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A black-and-white solution to getting the most out of the grey market

Leading asset managers are working to develop technology solutions to help them overcome key challenges in primary markets for bonds to win more allocations and keep pace with automation deployed by syndicating banks over the last ten years.

A previous story explains how aggregating data, integrating trade-related systems, and facilitating collaboration helps asset managers monitor the new issue market, evaluate opportunities, and coordinate decision-making between portfolio managers, credit analysts and traders.

However, achieving a complete view of primary markets requires more than just analysing data from official channels.  The next stage is to explore all the data options available to traders, portfolio managers and analysts – and this can be facilitated by introducing intelligence from the grey market.

Shining a light on the grey market

The grey market can be defined as an informal market where securities can be bought or sold without being available on official markets.  

There are grey markets for equities and commodities as well as fixed income instruments.  Any trading that occurs in the grey market cannot be settled until official trading begins after the listing of the security, which can create settlement risk, but that risk should be viewed separately from the potential value of the price data expressed in transactions offered in the grey market.

A good example of grey market activity is buying stocks or bonds before they are even issued by the company during the IPO or bond offering.  In the grey market for pre-IPO instruments, trades involve something like unofficial forwards on the instruments, facilitating traders’ views on whether the issue will be over- or underpriced when it enters the official market.

Price intelligence and the grey market

Like the official markets, the grey market can be a rich data source for gauging demand for a new issue and potential pricing.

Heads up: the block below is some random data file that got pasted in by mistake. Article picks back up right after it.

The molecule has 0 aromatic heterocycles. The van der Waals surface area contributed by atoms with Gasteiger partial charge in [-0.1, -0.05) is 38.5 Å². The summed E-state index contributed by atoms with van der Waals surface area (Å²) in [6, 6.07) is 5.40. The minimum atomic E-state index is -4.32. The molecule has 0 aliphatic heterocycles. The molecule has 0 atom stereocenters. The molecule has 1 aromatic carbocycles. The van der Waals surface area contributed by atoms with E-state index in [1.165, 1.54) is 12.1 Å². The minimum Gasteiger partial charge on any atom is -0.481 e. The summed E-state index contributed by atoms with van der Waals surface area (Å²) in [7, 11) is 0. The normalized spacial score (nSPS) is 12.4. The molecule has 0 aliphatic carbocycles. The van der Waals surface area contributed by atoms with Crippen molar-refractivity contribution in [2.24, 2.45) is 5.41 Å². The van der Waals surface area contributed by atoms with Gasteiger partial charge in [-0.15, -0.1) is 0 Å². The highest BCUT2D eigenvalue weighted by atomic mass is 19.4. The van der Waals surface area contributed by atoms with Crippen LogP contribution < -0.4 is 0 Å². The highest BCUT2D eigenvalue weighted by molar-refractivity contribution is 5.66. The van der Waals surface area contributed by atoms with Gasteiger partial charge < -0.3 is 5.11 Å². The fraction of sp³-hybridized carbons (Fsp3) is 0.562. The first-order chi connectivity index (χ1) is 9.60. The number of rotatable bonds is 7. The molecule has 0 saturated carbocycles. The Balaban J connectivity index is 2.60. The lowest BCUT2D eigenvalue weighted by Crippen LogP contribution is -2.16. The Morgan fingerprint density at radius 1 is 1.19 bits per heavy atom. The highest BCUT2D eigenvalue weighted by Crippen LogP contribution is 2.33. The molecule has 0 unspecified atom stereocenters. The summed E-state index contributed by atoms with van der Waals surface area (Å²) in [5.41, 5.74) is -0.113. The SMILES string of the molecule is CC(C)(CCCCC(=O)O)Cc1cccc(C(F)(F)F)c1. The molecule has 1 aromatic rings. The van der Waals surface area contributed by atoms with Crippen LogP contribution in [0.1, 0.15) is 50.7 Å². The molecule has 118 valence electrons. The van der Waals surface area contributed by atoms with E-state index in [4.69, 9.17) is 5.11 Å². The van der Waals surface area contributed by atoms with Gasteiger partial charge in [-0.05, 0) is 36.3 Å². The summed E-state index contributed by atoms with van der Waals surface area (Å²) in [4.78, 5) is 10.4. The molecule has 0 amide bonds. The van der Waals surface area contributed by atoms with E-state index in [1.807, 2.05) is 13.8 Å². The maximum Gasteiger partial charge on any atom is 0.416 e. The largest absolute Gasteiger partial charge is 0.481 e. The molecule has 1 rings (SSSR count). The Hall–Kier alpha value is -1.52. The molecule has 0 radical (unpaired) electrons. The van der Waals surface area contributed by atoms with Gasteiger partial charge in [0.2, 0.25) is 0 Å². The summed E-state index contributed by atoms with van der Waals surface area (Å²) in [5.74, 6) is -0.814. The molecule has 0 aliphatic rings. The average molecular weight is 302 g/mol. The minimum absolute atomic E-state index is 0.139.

When an instrument is being offered in the primary market, the spread tightens or widens based on the appetite for that instrument and a book size is published and updated with the interest in the instrument. For a deal size of $100 million, if the book size is at $200 million then the book is already oversubscribed and it will be clear to the participants that they are unlikely to receive a full allocation.  In this scenario, an investment manager looking for the asset, might turn to the grey market to build its position. 

There is an additional cost involved in securing an instrument outside of the official channel.  This is known as the grey market premium.

For example, a deal originally offered at midswap + 32 and then amended to midswap + 28 (based on strong demand) would probably trade a little higher in the secondary market as traders trying to build a larger position than what they will be allocated are likely to pay a premium.  The grey market anticipates this and the premium in the grey market will help set the secondary market price for the bond.

A high premium in the grey market tells a portfolio manager that the bond is in high demand and could lead the investment firm to turn to the secondary market to source bonds similar to the technical profile of the new issue.  In doing so, the firm might get the type of asset it desires at a price lower or equal to the new issue while gaining greater control over the quantity it is able to acquire. 

A low premium in the grey market could suggest low demand for the new issue.  In this scenario, a portfolio manager might have a high level of confidence about the likelihood of a full allocation, but might opt to hedge the resulting position.

Bringing grey market data into the investment process

In these ways, the grey market augments an investor’s view of new bond deals coming to market.  Yet, the data need to be considered in parallel with deal data coming directly from syndicates via official sources.  Bringing grey market data into the decision-making process can be complicated because grey market activity takes place on informal channels such as Instant Bloomberg (IB) Chat or Liquidnet’s data stream for new issue trading.  In the case of chats, the data are unstructured and, thus, a challenge to aggregate, normalize and otherwise format to present alongside more traditional sources of deal data.  Fortunately, AI and related advanced data parsing techniques can come into play to efficiently present grey market data alongside structured data from formal sources.

In conclusion, the grey market offers investment firms another set of demand and price indicators when bonds are set to come to market.  Bringing that intelligence into the investment decision-making process creates advantage, especially when it's part of a centralized system that aggregates multiple sources of new issue data available to the asset manager.  

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